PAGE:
Ingels has made his mark by thinking big. If there is any doubt of his grandiose intentions remember that he named his firm BIG. His architecture has always been as much about the building as the people that use it. Community has been a central theme to many of his designs including an ambitious project in Manhattan that will be both a neighborhood park and a wall to help the city survive rising sea levels.
WeWork has much the same ethos. They have shocked the real estate world with their huge $20 billion valuation that is based not on the square footage that they control but the community that they foster. By capturing the hearts and minds of todays entrepreneurs they have been able to derive value from the possible connections that could be made inside their walls. Doing so has given them a brand image more concise and powerful than even the oldest real estate incumbents.
To find out more about Bjarke’s new role we reached out to him. Luckily he is a reader and a nice enough guy to take time away from changing the built world to answer our questions. Here is what he had to say: “Architects often get involved when the site has been found, the size and program have been decided, and the decision to build has been made. Hence architects and architecture are too rarely at the frontier of envisioning our urban future and our role is too often reduced to cosmetics. I have always believed that architecture as a profession has more to offer our cities if we can inject our ideas, knowledge and expertise into the processes that precede the design work – by taking on the advisory role for the leadership of WeWork, I believe we can.”
To begin with, Bjarke and BIG-Bjarke Ingels Group will help WeWork reimagine the historic Lord & Taylor building. WeWork founder Adam Neumann said they intend to honor the past and build towards the future by restoring the iconic space into the heartbeat of culture and commerce in New York City. Neumann believes that by working together they can reimagine, reshape, and re-humanize the architecture of the spaces we work and live in.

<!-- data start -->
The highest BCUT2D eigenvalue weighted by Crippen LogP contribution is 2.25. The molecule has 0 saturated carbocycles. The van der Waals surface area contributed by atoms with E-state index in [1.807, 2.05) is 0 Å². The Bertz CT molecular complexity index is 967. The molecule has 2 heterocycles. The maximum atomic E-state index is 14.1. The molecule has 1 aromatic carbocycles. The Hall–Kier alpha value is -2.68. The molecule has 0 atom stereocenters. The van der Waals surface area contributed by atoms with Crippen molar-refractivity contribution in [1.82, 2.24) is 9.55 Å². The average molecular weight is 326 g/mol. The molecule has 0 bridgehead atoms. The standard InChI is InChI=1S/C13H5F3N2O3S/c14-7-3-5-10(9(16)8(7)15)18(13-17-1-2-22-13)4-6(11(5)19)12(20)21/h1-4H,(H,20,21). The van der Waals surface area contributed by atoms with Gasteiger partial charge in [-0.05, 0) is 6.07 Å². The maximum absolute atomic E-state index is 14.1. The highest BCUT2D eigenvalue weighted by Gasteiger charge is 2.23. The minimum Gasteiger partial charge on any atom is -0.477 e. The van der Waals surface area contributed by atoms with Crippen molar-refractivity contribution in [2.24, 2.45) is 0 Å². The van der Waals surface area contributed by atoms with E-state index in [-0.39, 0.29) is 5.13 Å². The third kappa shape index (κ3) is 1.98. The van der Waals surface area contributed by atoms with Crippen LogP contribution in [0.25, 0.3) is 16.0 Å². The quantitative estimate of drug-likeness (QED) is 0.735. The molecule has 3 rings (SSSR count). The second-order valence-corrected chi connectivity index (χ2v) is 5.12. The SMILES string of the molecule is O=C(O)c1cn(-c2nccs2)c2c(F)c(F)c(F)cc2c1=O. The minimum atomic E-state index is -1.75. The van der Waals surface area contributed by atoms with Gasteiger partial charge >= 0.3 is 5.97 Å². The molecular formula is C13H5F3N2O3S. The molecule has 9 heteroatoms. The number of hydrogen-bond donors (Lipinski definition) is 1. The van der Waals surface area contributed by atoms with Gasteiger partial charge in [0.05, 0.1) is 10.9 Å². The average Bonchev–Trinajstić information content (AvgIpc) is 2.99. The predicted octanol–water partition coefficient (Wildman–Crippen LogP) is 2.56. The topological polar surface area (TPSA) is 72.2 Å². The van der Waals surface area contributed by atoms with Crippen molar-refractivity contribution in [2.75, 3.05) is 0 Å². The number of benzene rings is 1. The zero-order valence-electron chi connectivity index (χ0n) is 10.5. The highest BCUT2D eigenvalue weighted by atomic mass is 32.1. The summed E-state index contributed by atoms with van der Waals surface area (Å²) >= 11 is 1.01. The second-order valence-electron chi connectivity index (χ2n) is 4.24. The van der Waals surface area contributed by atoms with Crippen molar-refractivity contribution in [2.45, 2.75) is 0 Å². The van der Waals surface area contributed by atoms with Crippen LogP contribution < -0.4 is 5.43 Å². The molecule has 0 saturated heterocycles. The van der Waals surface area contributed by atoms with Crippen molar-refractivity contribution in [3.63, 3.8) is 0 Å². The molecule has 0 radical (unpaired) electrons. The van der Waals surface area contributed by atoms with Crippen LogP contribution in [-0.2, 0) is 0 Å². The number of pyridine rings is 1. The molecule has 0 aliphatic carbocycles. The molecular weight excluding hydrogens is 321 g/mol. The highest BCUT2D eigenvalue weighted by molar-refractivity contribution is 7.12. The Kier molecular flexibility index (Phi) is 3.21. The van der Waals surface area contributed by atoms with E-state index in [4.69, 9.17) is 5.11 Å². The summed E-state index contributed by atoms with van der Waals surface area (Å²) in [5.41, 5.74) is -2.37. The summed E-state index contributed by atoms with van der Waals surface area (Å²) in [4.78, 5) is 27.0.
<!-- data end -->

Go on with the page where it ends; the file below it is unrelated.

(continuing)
We have long held that in order for the built environment to reach its highest potential there needs to be more collaboration between the people that design, create, manage and use it. The traditional silos that separate the people in charge of our urban world need to be broken down.
To this end, Propmodo is thrilled to announce a special event in August: Empowering the Business of Real Estate with Technology and in November: Technology and Collaboration in the Built Environment, the later in partnership with BuiltWorlds and MetaProp as part of New York Real Estate Tech Week. Hopefully, we can be an agent for collaboration between every facet of the real estate ecosystem. At the very least we will be able to be witness to a sharing process that is likely to create a more sustainable, valuable and empowering future for real estate.